They added: "The role of the EFL is one of a competition organiser and the management of clubs is a matter for their directors, as long as their conduct is not in breach of any of our regulations. There are any number of actions the EFL might wish to take, but it can only ever act in accordance with those regulations. While Leyton Orient may have been relegated to the National League, the EFL will continue to do everything it can to ensure that the future of the club is secured."
The National League, meanwhile, declined to comment on Orient's situation due to the club not officially becoming a member until the annual AGM to be held on 10 June – two days before Orient's payment deadline.
What does the future hold for Leyton Orient?
The threat of potential liquidation is certainly not over and the current ownership have been handed a deadline of 12 June by which to pay off all remaining creditors or sell up. It was said in court that Becchetti planned to invest £1m into the club over the following eight to 10 weeks in order to clear the debt.
Orient have yet to respond to IBTimes UK's request for comment from either Becchetti, who has not attended a home game since late 2016, chief executive Alessandro Angelieri or chief operating officer Vito Miceli.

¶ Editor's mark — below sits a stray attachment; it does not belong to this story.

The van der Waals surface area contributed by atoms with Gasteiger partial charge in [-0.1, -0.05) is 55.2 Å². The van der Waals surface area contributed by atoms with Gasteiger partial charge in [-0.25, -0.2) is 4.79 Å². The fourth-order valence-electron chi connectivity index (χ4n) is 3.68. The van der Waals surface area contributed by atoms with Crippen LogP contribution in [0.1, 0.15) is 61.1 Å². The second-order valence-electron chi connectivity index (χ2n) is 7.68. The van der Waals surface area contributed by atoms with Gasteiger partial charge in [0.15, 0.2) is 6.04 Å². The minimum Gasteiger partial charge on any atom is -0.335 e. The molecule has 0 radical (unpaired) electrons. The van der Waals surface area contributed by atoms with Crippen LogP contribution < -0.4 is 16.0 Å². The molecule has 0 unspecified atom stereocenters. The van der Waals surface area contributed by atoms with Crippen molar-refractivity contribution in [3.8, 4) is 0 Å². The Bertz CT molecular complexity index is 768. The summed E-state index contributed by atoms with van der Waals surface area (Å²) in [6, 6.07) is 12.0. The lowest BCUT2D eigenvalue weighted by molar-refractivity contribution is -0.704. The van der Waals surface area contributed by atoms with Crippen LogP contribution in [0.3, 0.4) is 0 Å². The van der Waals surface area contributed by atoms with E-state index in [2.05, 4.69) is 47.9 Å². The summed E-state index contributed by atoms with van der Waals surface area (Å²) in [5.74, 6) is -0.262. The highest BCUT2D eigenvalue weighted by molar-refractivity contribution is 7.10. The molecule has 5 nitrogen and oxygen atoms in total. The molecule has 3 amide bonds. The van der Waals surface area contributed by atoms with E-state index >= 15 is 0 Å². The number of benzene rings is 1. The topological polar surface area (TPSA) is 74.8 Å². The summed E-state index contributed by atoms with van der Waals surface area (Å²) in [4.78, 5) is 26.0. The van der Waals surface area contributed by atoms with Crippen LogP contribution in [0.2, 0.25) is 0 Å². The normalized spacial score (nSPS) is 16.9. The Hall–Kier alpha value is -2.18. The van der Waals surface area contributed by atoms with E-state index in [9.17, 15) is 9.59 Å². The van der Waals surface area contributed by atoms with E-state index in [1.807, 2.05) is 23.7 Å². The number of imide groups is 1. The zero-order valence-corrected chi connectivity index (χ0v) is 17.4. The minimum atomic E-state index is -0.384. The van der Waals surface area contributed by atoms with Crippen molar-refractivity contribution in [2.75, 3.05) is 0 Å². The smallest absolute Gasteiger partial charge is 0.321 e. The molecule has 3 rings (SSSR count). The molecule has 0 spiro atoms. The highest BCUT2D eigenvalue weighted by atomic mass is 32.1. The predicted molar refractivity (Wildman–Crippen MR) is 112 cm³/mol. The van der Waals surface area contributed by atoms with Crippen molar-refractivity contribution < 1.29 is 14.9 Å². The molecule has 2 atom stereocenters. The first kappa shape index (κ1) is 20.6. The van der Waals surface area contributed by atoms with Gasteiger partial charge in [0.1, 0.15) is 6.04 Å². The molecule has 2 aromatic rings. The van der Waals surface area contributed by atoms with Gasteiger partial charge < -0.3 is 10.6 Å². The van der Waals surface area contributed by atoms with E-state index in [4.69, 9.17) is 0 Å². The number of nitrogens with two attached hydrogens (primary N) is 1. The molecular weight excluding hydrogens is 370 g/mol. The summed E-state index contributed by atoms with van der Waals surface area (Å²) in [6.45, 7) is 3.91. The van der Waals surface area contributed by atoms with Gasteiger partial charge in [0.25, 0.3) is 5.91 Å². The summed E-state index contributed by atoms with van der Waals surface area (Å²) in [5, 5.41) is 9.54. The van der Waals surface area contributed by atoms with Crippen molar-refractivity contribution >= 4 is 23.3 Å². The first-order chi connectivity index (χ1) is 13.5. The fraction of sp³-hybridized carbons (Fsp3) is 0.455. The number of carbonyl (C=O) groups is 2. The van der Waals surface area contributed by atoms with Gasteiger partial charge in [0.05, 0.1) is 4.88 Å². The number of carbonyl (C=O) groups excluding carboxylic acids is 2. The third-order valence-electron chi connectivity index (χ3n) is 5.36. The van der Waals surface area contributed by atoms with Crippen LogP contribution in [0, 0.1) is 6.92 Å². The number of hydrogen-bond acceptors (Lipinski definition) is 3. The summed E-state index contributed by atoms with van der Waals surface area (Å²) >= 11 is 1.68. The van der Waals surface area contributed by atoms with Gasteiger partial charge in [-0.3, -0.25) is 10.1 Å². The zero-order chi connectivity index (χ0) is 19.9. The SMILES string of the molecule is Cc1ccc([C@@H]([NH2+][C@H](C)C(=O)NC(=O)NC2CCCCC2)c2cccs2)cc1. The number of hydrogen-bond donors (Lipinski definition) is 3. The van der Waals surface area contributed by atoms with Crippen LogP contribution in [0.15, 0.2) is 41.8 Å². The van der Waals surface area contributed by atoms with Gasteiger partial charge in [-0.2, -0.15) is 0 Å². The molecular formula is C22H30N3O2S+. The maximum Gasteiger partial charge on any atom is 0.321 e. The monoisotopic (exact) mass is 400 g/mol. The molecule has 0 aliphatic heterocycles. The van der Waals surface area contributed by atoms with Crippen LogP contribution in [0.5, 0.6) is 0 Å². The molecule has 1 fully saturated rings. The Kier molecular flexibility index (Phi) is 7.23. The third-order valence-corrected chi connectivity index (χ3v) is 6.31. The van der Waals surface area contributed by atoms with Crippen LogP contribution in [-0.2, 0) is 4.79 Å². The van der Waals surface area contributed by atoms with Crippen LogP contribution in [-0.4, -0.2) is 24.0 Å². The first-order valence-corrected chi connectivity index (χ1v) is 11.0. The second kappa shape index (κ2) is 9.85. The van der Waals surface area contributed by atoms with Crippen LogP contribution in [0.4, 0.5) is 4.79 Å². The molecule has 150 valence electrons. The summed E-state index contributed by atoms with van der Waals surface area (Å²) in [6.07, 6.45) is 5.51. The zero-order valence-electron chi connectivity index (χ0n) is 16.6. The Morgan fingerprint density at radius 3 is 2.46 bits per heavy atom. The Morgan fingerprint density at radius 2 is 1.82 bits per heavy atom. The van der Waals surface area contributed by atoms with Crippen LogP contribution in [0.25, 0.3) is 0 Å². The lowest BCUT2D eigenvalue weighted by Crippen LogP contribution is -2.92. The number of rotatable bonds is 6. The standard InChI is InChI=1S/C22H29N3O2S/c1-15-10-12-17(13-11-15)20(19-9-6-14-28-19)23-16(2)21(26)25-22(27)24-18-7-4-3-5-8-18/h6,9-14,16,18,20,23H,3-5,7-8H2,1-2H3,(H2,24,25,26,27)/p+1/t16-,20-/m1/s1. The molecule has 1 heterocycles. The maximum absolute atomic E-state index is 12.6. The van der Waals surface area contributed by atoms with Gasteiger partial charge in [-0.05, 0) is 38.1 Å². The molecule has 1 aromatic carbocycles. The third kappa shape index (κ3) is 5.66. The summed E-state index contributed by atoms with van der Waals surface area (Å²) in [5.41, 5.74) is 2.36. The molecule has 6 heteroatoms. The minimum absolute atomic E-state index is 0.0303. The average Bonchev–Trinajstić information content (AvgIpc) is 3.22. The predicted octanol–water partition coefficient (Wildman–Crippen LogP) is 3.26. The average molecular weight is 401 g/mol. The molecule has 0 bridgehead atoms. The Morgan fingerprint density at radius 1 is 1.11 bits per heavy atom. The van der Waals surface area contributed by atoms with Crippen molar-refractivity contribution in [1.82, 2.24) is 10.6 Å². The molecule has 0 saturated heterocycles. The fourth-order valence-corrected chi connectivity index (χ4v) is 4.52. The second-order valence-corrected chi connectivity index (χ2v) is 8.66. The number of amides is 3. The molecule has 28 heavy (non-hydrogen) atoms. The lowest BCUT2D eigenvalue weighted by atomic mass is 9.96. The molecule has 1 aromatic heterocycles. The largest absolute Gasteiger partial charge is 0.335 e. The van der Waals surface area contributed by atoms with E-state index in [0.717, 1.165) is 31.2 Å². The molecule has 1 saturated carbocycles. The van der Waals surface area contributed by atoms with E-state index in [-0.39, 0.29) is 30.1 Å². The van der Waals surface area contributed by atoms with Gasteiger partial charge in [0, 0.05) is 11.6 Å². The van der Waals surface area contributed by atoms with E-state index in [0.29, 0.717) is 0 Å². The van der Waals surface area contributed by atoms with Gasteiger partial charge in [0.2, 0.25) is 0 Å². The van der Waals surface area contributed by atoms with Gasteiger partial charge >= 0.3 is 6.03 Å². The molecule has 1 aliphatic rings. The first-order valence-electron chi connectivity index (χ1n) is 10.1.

However, a rare statement released by Angelieri via the official club website in January stated that "appropriate offers for the club will be considered" after an initial bid was deemed unacceptable for reasons that were not publicly disclosed.
With the future shrouded in such uncertainty, two months ago Loft, who remain eager to see the club sold, launched a Leyton Orient Regeneration Fund to help in the event that they were to enter into an agreement to buy the club or purchase it from an administrator and settle any creditors. The money could also be used to assure the viability of a phoenix club akin to the likes of AFC Wimbledon should those worst fears be realised.
They are eager to point out that the fund, which had reached £140,000 as of 30 April including contributions from fans of other English teams, is not to be used to assist major shareholder Leyton Orient Holdings Ltd in settling the current debt.